The Hintereisferner Research Station (3026m a.s.l). Photo R. Prinz
Figure 4: Hintereisferner Research Station (3026 m a.s.l.) is an observer-station in the EU INTERACT network of research stations.  Photo: R. Prinz

Currently, we are upgrading the Open Air Laboratory Hintereisferner and its integration into the basin scale of the Rofental (in cooperation with the Institute of Geography of the University of Innsbruck and the Bavarian Academy of Sciences) by modernizing the meteorological, hydrological and glaciological observational network for improving standard and new methods, for addressing pressing research questions, and by opening data sets and the research station (Figure 4) to the international scientific community.


Comprehensive Hintereisferner publication list: click

Chambers, J. R., Smith, M. W., Smith, T., Sailer, R., Quincey, D. J., Carrivick, J. L., et al. (2021). Correcting for Systematic Underestimation of Topographic Glacier Aerodynamic Roughness Values From Hintereisferner, Austria. Frontiers in Earth Science, 9. https://doi.org/10.3389/feart.2021.691195

Goger, B., Stiperski, I., Nicholson, L., & Sauter, T. (2022). Large‐eddy Simulations of the Atmospheric Boundary Layer over an Alpine Glacier: Impact of Synoptic Flow Direction and Governing Processes. Quarterly Journal of the Royal Meteorological Society. https://doi.org/10.1002/qj.4263

Hoinkes, H. (1970). Methoden und Möglichkeiten von Massenhaushaltsstudien auf Gletschern. Ergebnisse der Messreihe Hintereisferner (Ötztaler Alpen) 1953-1968. Zeitschrift für Gletscherkunde und Glazialgeologie, 6(1-2), 37–90.

Kuhn, M., Dreiseitl, E., Hofinger, S., Markl, G., Span, N., & Kaser, G. (1999). Measurements and models of the mass balance of Hintereisferner. Geografiska Annaler. Series A, Physical Geography, 81(4), 659–670.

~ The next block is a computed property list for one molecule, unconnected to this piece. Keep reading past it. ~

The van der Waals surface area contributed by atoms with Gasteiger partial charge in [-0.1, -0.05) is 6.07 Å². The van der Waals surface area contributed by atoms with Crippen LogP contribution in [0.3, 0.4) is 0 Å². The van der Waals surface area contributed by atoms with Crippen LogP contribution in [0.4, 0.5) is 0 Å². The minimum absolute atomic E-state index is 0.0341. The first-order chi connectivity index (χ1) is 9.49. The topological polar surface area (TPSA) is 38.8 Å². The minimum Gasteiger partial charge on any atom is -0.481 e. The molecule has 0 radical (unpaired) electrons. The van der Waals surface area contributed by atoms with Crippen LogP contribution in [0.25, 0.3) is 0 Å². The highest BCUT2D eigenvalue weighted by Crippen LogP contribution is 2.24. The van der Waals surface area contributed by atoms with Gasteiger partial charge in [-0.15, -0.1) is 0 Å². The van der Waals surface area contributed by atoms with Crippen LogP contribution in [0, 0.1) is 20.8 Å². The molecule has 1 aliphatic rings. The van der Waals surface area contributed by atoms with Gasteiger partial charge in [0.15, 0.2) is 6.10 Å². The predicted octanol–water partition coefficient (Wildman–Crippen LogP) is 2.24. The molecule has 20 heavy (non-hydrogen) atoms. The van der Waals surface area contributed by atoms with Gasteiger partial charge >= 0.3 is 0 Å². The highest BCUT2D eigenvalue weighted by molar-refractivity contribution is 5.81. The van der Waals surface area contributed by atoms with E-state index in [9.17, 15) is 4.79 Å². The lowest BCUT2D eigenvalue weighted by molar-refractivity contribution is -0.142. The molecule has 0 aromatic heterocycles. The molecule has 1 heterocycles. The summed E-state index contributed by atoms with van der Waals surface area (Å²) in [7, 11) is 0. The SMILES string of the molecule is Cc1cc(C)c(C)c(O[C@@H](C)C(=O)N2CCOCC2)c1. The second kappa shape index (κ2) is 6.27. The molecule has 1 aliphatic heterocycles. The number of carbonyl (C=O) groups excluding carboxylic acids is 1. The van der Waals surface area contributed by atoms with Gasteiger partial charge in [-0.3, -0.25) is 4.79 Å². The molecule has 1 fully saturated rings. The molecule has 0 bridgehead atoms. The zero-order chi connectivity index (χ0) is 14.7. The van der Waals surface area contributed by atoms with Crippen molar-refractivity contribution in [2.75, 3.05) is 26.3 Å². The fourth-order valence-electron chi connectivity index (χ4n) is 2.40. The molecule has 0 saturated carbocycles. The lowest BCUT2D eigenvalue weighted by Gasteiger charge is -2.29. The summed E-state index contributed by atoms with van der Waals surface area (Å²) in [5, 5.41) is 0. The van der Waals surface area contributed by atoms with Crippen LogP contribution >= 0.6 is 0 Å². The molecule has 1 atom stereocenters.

Kuhn, M., & Lambrecht, A. (2007). Änderung von Gletschern im 20. Jahrhundert. In Hydrologischer Atlas Österreichs. Wien: Österreichischer Kunst- und Kulturverlag.

Marzeion, B., Hofer, M., Jarosch, A. H., Kaser, G., & Mölg, T. (2012). A minimal model for reconstructing interannual mass balance variability of glaciers in the European Alps. The Cryosphere, 6(1), 71–84. doi:10.5194/tc-6-71-2012

Maussion, F., Butenko, A., Champollion, N., Dusch, M., Eis, J., Fourteau, K., et al. (2019). The Open Global Glacier Model (OGGM) v1.1. Geoscientific Model Development, 12(3), 909–931. https://doi.org/10.5194/gmd-12-909-2019

Mott, R., Stiperski, I., & Nicholson, L. (2020). Spatio-temporal flow variations driving heat exchange processes at a mountain glacier. The Cryosphere, 14(12), 4699–4718. https://doi.org/10.5194/tc-14-4699-2020

Nicolussi, K. (1990). Bilddokumente zur Geschichte des Vernagtferners im 17. Jahrhundert. Zeitschrift für Gletscherkunde und Glazialgeologie, 26(2), 97–119.



Project Leader:

Prinz Rainer


Nicholson Lindsey

Funding Agencies:
Stategovernment of Tirol
University of Innsbruck

Project Duration:
01/01/1952 to 11/30/2022